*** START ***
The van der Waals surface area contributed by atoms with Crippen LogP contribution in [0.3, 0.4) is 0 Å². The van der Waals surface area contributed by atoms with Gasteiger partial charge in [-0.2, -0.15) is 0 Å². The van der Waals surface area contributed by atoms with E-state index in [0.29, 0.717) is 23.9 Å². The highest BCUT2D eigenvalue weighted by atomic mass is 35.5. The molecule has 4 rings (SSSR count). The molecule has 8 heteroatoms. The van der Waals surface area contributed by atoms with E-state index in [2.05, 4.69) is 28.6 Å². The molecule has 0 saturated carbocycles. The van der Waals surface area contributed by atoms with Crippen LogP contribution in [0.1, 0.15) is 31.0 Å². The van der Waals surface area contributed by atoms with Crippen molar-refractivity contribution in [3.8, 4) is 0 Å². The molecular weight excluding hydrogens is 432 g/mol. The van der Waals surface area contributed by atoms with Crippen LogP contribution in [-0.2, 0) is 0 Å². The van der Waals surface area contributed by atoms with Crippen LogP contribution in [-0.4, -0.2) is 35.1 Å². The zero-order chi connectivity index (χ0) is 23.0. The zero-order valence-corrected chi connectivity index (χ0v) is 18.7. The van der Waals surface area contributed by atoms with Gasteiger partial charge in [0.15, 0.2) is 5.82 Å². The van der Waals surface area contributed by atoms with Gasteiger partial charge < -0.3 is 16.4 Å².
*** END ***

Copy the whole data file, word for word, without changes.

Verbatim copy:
The van der Waals surface area contributed by atoms with Crippen LogP contribution in [0.3, 0.4) is 0 Å². The van der Waals surface area contributed by atoms with Gasteiger partial charge in [-0.2, -0.15) is 0 Å². The van der Waals surface area contributed by atoms with E-state index in [0.29, 0.717) is 23.9 Å². The highest BCUT2D eigenvalue weighted by atomic mass is 35.5. The molecule has 4 rings (SSSR count). The molecule has 8 heteroatoms. The van der Waals surface area contributed by atoms with E-state index in [2.05, 4.69) is 28.6 Å². The molecule has 0 saturated carbocycles. The van der Waals surface area contributed by atoms with Crippen LogP contribution in [0.1, 0.15) is 31.0 Å². The van der Waals surface area contributed by atoms with Crippen molar-refractivity contribution in [3.8, 4) is 0 Å². The molecular weight excluding hydrogens is 432 g/mol. The van der Waals surface area contributed by atoms with Crippen LogP contribution in [-0.2, 0) is 0 Å². The van der Waals surface area contributed by atoms with Crippen LogP contribution in [-0.4, -0.2) is 35.1 Å². The zero-order chi connectivity index (χ0) is 23.0. The zero-order valence-corrected chi connectivity index (χ0v) is 18.7. The van der Waals surface area contributed by atoms with Gasteiger partial charge in [0.15, 0.2) is 5.82 Å². The van der Waals surface area contributed by atoms with Gasteiger partial charge < -0.3 is 16.4 Å².